I recently reviewed the Mediabox 4K Ranger, and if I’m honest, I wasn’t particularly impressed by it. While it had the necessary Google certification and all the ports you’d want from a capable AndroidTV set-top box, it lacked the certification to run what’s arguably the biggest streaming service: Netflix. That’s not to say it didn’t support the service at all, rather that it used a side-loaded, aging version that didn’t run at higher resolutions.
Thankfully, it’s got a bit of a makeover in the new Mediabox Maverick. A little bit smaller, a tiny bit sleeker, and packing the necessary Netflix certification, the MBX4K Maverick is a much better solution for the average consumer who might not even care that Plex or Kodi exist, (let alone that the little box and its predecessor) could run them just fine.
In addition to certification, the Maverick also has a newer version of the ubiquitous Amlogic SoC that powers just about all of these AndroidTV boxes. Though the S905X2 has been available for several years already, this is the first widely available certified AndroidTV box locally. As with the previous chip, the quad-core Cortex-A53 is clocked at 2.0Ghz but has moved to a 12nm process, which has increased efficiency, meaning this box runs cooler than the previous model. It’s more than sufficient for decoding 4K60 video, with the older chip struggling a bit in that regard.
The system’s GPU has also had a mild upgrade, from the 750Mhz Mali 450 G31-MP2 which is clocked at 850Hz. The SoC supports rudimentary HDMI 2.1 features, though I can’t really tell you what features those are. Technically, the chip is capable of running 4K media at refresh rates of up to 75, but I can’t say I’ve encountered much media at that spec. It’s moot anyway because it seems that in this implementation here it’s capped at 4K60 anyway.
The ethernet port is similarly throttled; the chip supports gigabit ethernet, but the port here is limited to 10/100. While it would have been nice for ensuring smooth playback for locally-hosted networked media, support for 802.11ac Wi-Fi means that wireless connectivity is more than adequate.
Aesthetically, I quite like it. With lightly bevelled and rounded edges and subtle “Mediabox” branding, it’s an attractive little box for something that’ll likely be stuffed behind a TV or in a cabinet somewhere. On the right-hand side of the divide you’ll find two USB ports; one standard 2.0 port and one that’ll work with faster USB 3.0 devices, enabled by the newer 905X2 chip. On the rear, you’ll find the power input port, a 3.5mm AV port, a single HDMI out, an ethernet connector and an optical out for use with older AV systems or headphones. It’s missing the dedicated microSD port you’d find in the older model, but it’s not an important omission.
With the certification comes a new button on the remote; one that’ll take users directly to Netflix. It’s joined by a dedicated Amazon Prime button, a button for Google Play Movies and one that’ll jump straight into YouTube.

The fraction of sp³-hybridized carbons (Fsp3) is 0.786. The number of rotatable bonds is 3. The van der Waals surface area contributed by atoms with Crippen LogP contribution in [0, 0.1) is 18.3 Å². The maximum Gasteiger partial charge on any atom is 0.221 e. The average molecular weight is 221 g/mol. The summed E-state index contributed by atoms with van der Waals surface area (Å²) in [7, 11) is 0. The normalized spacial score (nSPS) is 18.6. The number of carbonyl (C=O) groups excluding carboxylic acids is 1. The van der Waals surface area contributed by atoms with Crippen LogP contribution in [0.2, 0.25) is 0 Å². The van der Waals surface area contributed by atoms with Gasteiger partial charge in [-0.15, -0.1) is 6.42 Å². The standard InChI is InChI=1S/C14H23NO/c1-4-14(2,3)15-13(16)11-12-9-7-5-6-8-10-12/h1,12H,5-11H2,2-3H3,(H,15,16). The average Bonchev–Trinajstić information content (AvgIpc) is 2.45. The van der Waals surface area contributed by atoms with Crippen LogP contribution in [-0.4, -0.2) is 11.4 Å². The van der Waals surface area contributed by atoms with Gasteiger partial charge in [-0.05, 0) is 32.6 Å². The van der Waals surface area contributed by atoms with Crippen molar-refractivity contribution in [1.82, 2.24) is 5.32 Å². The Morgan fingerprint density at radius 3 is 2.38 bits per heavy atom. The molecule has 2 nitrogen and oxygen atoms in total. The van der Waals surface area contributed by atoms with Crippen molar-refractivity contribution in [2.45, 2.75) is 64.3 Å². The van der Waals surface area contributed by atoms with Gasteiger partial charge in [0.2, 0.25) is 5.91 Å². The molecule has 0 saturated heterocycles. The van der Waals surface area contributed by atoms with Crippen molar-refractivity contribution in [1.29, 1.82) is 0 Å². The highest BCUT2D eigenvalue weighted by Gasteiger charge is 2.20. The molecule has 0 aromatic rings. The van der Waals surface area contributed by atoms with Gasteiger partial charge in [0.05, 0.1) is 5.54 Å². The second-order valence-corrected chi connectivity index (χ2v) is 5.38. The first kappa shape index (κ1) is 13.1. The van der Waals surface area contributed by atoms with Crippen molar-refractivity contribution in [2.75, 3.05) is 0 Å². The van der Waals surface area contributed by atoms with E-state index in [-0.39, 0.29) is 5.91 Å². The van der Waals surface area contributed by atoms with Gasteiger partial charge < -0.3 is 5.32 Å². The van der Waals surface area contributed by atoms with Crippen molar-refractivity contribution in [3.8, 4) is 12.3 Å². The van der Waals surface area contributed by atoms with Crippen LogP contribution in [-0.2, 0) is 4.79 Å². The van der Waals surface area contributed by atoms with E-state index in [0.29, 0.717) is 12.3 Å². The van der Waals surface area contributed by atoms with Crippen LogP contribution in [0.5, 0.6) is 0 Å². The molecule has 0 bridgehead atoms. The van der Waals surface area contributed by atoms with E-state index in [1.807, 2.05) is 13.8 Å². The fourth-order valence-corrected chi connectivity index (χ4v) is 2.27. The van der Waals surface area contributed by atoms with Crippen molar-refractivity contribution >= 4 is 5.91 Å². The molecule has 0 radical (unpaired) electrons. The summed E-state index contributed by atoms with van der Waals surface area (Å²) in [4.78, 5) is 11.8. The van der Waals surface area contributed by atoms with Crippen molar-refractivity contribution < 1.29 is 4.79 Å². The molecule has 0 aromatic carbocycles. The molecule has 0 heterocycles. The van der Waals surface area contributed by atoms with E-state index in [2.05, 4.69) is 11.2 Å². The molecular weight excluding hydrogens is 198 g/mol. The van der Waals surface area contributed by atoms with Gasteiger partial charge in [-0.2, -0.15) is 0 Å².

Beyond that, the remote remains much the same as the deluge of other media devices that run Google’s Android TV, though it is admittedly solid and well-built.. As is standard with Android TV boxes, the remote has very few buttons, with just a set of four directional buttons accompanied by an enter key, a home button, and a back button. There’s a button for voice search and smart functionality through Google Assistant, which works well enough.
I still feel like an absolute pillock talking to my tech, but for those of you who aren’t averse to conversing with robots, the option is there. I did get my robot vacuum cleaner to start cleaning my kitchen by talking through the remote, which is a nice short-lived thrill, but more fuss to my mind than by doing the same by tapping a button in an app. Still, you can ask it for recommendations – like the latest action movie – or specific things – like an album – and if they’re available in your services (like Spotify) or library, they’ll start playing.
The truth is that one or two things aside, all of these Android TV boxes have a unified user experience. Unlike Google’s Android proper, these devices aren’t skinned and themed with unnecessary visual overlays. They all largely have the same somewhat limited selection of apps and there’s very little about any of them (aside from the Nvidia shield family) that really distinguishes one from another.
If you’ve seen and used one, then you’ve seen and used them all. The most important thing for any of these devices is just that they work – and that they work without giving consumers any unnecessary grief. The Maverick does just what it says on the tin; it’s a fully Google-and-Netflix-certified box that works has Widevine L1 DRM support – meaning it’ll work with Netflix in resolutions of up to 4K. It has the requisite security features to work with DStv Now, Showmax, and Amazon prime, making it a no-nonsense, zero-fuss streaming solution.
If I have any complaints, it’s that the SoC supports Dolby Vision HDR in addition to HDR10, and the lesser-used HLG and Technicolor, but this box is missing Dolby Vision support. That’s likely down to licensing and the manufacturers skimping out a bit. It’s not a deal-breaker, but it’s still a disappointment. Other than that, the Maverick is now an AndroidTV box I’d recommend to most consumers.
It comes in at an RRP of R1599 which is a little higher than current competitors like the MiBox S and Ematic (which can each be had for about R1,100) but is available for R1499 at the moment. It’s worth it for the better performance, better 4K media playback and USB 3.0 ports alone.
The Mediabox Maverick has overtaken previous rivals to become the best of the widely available AndroidTV media players. with full Google and Netflix certification, it gives you easy access to just about every streaming service you’d ever need.
Last Updated: February 15, 2021